Studies warn teens who check social media frequently may experience changes in brain development

A new study warns that frequent social media checking by adolescents is linked to changes in brain development as they grow older.

Research published Tuesday in JAMA Pediatrics found that over time, with frequent and increased use of social media, adolescents’ brains may become more sensitive in predicting social rewards and punishments.

“The findings suggest that children who grow up checking social media more often become hypersensitive to feedback from their peers,” study co-author Eva Telzer, of the University of North Carolina-Chapel Hill, said in a statement.

In the study, the scientists followed nearly 170 students recruited from public middle schools in rural North Carolina for three years.

At the start of the study, the researchers tracked how often participants checked popular social media platforms (Facebook, Instagram, and Snapchat) and responses ranged from less than one to more than 20 times a day.

Participants were then subjected to annual neuroimaging sessions as they completed a social incentive delay task that measured brain activity while waiting for social feedback from their peers.

“While this increased sensitivity to social feedback may encourage future compulsive social media use, it may also reflect a possible adaptive behavior that will enable young people to navigate an increasingly digital world,” said study co-author Maria Maza.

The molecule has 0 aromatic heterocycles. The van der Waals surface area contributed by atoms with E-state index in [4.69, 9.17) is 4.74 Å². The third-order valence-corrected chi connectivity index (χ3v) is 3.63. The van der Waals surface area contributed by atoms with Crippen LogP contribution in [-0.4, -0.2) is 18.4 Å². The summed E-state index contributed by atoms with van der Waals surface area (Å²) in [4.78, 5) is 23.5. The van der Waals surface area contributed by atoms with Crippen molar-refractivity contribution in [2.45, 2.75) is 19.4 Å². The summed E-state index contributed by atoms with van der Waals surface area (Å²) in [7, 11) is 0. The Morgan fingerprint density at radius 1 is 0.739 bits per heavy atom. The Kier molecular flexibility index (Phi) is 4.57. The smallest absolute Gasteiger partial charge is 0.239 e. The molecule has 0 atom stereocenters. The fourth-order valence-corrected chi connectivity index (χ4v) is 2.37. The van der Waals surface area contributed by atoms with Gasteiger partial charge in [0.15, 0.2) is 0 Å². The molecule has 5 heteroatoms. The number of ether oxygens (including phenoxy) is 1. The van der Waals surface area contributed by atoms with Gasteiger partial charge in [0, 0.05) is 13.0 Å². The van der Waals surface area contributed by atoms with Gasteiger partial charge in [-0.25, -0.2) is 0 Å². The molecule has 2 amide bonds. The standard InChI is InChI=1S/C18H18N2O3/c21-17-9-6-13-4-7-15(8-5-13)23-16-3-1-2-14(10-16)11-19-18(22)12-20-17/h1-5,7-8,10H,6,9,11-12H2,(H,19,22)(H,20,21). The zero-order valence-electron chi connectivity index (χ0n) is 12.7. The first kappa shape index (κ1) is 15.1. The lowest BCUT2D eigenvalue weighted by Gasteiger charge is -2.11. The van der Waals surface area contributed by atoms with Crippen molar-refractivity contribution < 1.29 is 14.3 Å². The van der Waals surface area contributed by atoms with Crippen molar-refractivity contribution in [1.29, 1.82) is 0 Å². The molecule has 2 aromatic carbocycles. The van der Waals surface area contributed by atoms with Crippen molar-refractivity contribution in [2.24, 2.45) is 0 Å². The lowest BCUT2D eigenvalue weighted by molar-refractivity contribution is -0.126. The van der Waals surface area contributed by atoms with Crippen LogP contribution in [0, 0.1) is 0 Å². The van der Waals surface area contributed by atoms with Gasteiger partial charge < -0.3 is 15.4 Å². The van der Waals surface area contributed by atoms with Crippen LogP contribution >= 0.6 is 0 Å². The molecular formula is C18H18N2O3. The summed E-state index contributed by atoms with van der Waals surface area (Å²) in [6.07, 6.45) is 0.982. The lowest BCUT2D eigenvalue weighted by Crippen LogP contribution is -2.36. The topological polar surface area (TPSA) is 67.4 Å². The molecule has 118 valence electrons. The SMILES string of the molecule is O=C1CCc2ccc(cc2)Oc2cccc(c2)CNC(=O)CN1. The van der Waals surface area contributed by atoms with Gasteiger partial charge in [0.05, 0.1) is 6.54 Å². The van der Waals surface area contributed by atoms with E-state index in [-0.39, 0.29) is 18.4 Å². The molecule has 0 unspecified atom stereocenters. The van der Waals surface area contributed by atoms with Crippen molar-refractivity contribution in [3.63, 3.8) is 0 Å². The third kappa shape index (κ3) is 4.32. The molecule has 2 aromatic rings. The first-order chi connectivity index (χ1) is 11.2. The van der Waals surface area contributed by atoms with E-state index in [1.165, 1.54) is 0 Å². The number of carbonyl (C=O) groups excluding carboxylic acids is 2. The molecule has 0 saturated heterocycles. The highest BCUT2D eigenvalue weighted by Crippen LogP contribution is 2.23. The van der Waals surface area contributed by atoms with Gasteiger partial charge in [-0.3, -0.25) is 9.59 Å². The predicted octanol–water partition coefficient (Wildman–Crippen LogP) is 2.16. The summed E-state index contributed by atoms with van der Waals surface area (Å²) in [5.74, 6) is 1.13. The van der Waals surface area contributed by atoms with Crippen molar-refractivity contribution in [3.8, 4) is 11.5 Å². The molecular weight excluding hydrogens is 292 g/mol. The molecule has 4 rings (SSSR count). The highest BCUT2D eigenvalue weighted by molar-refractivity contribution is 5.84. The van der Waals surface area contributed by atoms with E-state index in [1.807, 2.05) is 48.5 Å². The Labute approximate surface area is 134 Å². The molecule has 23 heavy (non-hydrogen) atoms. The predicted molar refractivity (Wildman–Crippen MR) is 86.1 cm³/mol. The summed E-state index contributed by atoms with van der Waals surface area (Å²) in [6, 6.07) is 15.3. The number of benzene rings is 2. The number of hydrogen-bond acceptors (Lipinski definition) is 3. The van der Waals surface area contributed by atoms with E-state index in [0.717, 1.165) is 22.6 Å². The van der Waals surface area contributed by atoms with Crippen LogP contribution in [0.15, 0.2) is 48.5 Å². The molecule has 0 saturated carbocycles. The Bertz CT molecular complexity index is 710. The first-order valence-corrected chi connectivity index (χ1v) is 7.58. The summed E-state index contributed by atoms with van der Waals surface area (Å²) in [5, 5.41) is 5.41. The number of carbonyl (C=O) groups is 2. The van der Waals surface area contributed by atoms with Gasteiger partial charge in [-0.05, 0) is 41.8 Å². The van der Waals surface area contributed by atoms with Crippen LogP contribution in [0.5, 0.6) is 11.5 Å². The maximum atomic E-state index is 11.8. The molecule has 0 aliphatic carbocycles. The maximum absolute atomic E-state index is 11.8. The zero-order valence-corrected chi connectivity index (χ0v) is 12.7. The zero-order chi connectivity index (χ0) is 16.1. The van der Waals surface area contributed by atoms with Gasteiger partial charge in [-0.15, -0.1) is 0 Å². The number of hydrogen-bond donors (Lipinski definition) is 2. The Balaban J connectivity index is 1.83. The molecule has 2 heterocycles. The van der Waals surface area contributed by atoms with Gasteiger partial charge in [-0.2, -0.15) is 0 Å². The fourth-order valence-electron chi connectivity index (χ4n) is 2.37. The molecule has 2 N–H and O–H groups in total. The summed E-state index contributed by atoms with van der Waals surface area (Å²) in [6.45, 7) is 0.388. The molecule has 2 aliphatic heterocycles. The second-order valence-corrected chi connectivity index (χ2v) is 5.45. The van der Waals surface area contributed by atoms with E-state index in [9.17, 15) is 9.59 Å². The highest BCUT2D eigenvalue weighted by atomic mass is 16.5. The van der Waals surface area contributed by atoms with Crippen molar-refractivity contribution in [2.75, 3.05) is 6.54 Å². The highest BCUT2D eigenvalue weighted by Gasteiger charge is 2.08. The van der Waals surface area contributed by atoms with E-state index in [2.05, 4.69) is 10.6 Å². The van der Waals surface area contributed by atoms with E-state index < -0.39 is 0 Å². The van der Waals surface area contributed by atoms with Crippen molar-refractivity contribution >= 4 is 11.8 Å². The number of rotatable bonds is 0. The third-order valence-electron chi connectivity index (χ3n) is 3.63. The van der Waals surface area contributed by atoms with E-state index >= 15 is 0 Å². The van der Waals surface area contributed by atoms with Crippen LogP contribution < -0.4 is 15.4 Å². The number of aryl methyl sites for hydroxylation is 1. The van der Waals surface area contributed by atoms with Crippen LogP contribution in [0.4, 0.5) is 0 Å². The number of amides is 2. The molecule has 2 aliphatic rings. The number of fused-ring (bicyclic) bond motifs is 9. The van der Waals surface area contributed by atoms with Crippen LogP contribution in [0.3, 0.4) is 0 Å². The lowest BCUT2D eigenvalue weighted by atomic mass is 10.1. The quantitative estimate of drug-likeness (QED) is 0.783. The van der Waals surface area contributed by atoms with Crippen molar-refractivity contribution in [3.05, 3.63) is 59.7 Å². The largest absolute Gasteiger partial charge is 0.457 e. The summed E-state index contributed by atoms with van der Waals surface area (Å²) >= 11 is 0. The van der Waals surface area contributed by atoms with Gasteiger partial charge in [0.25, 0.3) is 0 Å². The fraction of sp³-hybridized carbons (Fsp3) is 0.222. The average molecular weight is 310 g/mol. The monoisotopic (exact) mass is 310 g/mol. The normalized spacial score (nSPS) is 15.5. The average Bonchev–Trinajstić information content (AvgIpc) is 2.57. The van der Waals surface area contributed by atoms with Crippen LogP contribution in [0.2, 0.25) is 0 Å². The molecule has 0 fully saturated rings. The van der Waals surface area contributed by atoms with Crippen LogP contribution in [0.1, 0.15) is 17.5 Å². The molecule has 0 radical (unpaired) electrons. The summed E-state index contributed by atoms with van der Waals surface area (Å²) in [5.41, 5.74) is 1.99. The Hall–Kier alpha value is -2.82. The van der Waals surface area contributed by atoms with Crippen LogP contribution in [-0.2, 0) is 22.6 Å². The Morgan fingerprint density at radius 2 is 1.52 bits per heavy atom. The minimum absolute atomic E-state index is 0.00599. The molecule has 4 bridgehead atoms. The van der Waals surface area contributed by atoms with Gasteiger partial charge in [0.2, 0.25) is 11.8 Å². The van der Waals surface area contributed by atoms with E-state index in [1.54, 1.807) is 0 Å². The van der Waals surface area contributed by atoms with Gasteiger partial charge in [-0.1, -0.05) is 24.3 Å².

Scientists say that likes, comments, notifications and messages on social media platforms provide a constant and unpredictable flow of social feedback.

“These social inputs are frequent, inconsistent, and often rewarding, making them particularly powerful reinforcers that can condition users to repeatedly check social media,” said Kara Fox, another author of the study.

The study found that participants who acquired the habit of checking showed marked developmental changes in their brains.

The researchers found specific changes in brain regions involving “motivational and cognitive control networks” in response to predicting social rewards and punishments in these participants, compared with those engaged in unorthodox controlling behaviors.

Previous research has reported that around 80 percent of 13- to 17-year-olds check their mobile devices at least hourly, and 35 percent of teens almost constantly use at least one of the top five social media platforms.

The new research suggests that repeated use of such platforms by 12- to 13-year-olds may be linked to changes in how their brains develop over a three-year period.

The brains of adolescents who check social media frequently — about 15 times a day — become particularly sensitive to social feedback, the researchers say.

“Most adolescents start using technology and social media during one of the most important periods for brain development in our lifetime,” said study author Mitch Prinstein, another of the American Psychological Association.

Dr. Added Printstein.

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